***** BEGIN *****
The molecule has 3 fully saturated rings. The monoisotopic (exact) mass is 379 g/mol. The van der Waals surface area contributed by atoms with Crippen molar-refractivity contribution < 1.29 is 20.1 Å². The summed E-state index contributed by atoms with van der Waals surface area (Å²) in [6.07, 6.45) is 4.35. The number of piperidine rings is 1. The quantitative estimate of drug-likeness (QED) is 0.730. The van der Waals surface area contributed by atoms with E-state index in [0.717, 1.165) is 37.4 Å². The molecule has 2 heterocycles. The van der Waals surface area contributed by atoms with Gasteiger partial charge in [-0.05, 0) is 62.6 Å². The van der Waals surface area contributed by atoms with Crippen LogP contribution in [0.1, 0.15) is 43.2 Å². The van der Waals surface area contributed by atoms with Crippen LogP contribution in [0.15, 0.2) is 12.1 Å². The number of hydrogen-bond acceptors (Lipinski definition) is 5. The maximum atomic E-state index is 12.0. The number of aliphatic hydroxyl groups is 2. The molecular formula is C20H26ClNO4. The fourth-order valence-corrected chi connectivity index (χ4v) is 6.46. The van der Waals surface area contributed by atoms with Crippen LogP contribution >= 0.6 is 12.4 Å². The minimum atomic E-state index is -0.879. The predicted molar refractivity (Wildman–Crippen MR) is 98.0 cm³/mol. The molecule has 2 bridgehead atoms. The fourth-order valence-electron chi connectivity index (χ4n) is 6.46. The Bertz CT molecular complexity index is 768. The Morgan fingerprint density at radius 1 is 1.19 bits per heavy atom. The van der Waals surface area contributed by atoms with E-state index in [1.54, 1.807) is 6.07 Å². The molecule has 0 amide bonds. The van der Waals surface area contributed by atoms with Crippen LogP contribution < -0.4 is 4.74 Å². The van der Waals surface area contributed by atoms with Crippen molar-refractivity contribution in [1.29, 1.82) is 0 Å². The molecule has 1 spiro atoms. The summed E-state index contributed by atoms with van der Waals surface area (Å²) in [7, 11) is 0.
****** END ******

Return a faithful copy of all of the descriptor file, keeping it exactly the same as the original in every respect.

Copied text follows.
The molecule has 3 fully saturated rings. The monoisotopic (exact) mass is 379 g/mol. The van der Waals surface area contributed by atoms with Crippen molar-refractivity contribution < 1.29 is 20.1 Å². The summed E-state index contributed by atoms with van der Waals surface area (Å²) in [6.07, 6.45) is 4.35. The number of piperidine rings is 1. The quantitative estimate of drug-likeness (QED) is 0.730. The van der Waals surface area contributed by atoms with E-state index in [0.717, 1.165) is 37.4 Å². The molecule has 2 heterocycles. The van der Waals surface area contributed by atoms with Gasteiger partial charge in [-0.05, 0) is 62.6 Å². The van der Waals surface area contributed by atoms with Crippen LogP contribution in [0.1, 0.15) is 43.2 Å². The van der Waals surface area contributed by atoms with Crippen LogP contribution in [0.15, 0.2) is 12.1 Å². The number of hydrogen-bond acceptors (Lipinski definition) is 5. The maximum atomic E-state index is 12.0. The number of aliphatic hydroxyl groups is 2. The molecular formula is C20H26ClNO4. The fourth-order valence-corrected chi connectivity index (χ4v) is 6.46. The van der Waals surface area contributed by atoms with Crippen LogP contribution >= 0.6 is 12.4 Å². The minimum atomic E-state index is -0.879. The predicted molar refractivity (Wildman–Crippen MR) is 98.0 cm³/mol. The molecule has 2 bridgehead atoms. The fourth-order valence-electron chi connectivity index (χ4n) is 6.46. The Bertz CT molecular complexity index is 768. The Morgan fingerprint density at radius 1 is 1.19 bits per heavy atom. The van der Waals surface area contributed by atoms with E-state index in [1.54, 1.807) is 6.07 Å². The molecule has 0 amide bonds. The van der Waals surface area contributed by atoms with Crippen LogP contribution < -0.4 is 4.74 Å². The van der Waals surface area contributed by atoms with Crippen molar-refractivity contribution in [1.29, 1.82) is 0 Å². The molecule has 1 spiro atoms. The summed E-state index contributed by atoms with van der Waals surface area (Å²) in [7, 11) is 0.